Workers in the United Kingdom are being offered the chance to work four-day weeks with no loss of earnings.
A six-month pilot programme announced on Monday is recruiting companies to study the impact of shorter working hours on businesses’ productivity and the well-being of their workers, as well as the impact on the environment and gender equality.
The companies will follow the 100:80:100 model, where workers receive 100 per cent of the pay for 80 per cent of the time - in return for committing to maintain 100 per cent of their previous productivity.
"The four-day week challenges the current model of work and helps companies move away from simply measuring how long people are 'at work', to a sharper focus on the output being produced," said Joe O'Connor, manager of the pilot scheme for 4 Day Week Global.
The programme, which is being run by researchers at Cambridge and Oxford Universities and Boston College, as well as the non-profit advocacy groups 4 Day Week Global, the 4 Day Week UK Campaign and UK think tank Autonomy, aims to recruit 30 UK companies by the time it begins in June this year.
Work smarter, not longer
Last year, the results of a four-day working week trial in Iceland showed that productivity at work stayed the same or even improved when working hours were cut.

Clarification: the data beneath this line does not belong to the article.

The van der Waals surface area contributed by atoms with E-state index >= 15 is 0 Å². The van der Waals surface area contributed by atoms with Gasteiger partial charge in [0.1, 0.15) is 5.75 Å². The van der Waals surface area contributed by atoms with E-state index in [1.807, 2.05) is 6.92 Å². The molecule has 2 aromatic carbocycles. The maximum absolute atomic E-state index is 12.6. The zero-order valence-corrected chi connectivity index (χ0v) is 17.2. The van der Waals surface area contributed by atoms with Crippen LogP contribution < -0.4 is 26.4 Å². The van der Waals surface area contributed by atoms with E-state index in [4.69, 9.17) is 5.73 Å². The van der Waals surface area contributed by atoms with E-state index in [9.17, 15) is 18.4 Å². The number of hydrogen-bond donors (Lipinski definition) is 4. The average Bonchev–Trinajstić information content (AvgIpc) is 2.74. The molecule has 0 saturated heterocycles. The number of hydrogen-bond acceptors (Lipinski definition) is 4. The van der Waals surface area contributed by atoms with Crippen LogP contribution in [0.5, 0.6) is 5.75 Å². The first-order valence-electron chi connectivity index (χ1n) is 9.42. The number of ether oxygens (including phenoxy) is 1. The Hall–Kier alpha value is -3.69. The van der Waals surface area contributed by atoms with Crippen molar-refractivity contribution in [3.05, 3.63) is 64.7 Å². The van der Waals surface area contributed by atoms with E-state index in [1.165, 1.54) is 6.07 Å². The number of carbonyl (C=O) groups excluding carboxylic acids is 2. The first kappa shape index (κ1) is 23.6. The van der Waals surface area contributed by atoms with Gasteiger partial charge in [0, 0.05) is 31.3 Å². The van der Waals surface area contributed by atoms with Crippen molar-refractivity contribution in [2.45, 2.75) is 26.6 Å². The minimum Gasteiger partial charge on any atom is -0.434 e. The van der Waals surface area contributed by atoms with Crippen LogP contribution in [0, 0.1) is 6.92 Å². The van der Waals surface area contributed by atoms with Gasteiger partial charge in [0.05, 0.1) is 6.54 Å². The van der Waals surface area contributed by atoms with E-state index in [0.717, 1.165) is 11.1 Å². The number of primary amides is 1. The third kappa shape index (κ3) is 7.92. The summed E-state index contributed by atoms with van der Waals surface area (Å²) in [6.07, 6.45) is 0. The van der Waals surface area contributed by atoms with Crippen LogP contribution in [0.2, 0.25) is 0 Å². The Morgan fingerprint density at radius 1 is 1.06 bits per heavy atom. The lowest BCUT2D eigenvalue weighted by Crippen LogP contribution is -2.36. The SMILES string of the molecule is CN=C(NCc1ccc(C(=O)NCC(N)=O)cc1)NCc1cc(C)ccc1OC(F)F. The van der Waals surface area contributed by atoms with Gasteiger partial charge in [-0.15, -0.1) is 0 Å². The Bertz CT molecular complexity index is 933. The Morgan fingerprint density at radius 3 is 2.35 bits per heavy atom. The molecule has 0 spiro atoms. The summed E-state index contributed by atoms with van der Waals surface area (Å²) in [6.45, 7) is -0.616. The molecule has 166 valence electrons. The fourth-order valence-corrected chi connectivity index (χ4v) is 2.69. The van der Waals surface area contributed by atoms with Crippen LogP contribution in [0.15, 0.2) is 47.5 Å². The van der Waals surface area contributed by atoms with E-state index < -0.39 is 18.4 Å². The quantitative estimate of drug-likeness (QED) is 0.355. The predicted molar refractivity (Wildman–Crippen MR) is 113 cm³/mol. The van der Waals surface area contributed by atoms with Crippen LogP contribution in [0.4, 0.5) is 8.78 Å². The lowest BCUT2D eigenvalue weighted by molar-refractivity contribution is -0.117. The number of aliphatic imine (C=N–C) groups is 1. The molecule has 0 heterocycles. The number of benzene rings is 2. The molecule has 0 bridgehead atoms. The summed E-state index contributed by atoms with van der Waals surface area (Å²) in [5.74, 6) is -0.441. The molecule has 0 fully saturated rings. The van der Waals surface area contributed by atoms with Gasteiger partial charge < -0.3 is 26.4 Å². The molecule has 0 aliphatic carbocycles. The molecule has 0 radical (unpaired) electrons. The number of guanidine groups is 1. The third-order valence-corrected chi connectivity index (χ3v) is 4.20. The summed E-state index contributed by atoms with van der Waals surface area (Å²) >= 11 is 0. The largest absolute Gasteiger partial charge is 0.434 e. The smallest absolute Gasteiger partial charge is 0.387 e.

Participants in the two-year-long trial also reported a "powerful positive effect on work-life balance," which included having more time to spend with their children or pursuing hobbies.
Men in heterosexual relationships who took part in the trial were also more likely to take on household chores, the Icelandic researchers found.
The UK pilot programme reflects a growing focus on more flexible ways of working worldwide, with similar schemes due to take place in the USA, Canada, Ireland, Australia and New Zealand at the same time.
The governments of Spain and Scotland have also launched their own trials.
"With the social and environmental benefits of the shorter working week becoming clearer, grassroots support more widespread, and technology available to maintain productivity, the time has come for more organisations to take the leap and unravel the practicalities," said Brendan Burchill, a professor of social sciences at Cambridge University.
Save time and energy
Organisers of the four-day week trial point to previous company trials as evidence that shorter hours can benefit both companies and their employees.
In 2019, Microsoft Japan found that cutting the workweek to four days - with Fridays given as paid leave - boosted productivity by 40 per cent.
It brought environmental benefits too: electricity consumption fell by 23 per cent, and staff used 59 per cent less printer paper, the company found.
"More and more businesses are moving to productivity-focused strategies to enable them to reduce worker hours without reducing pay. We are excited by the growing momentum and interest in our pilot program and in the four-day week more broadly," O'Connor said.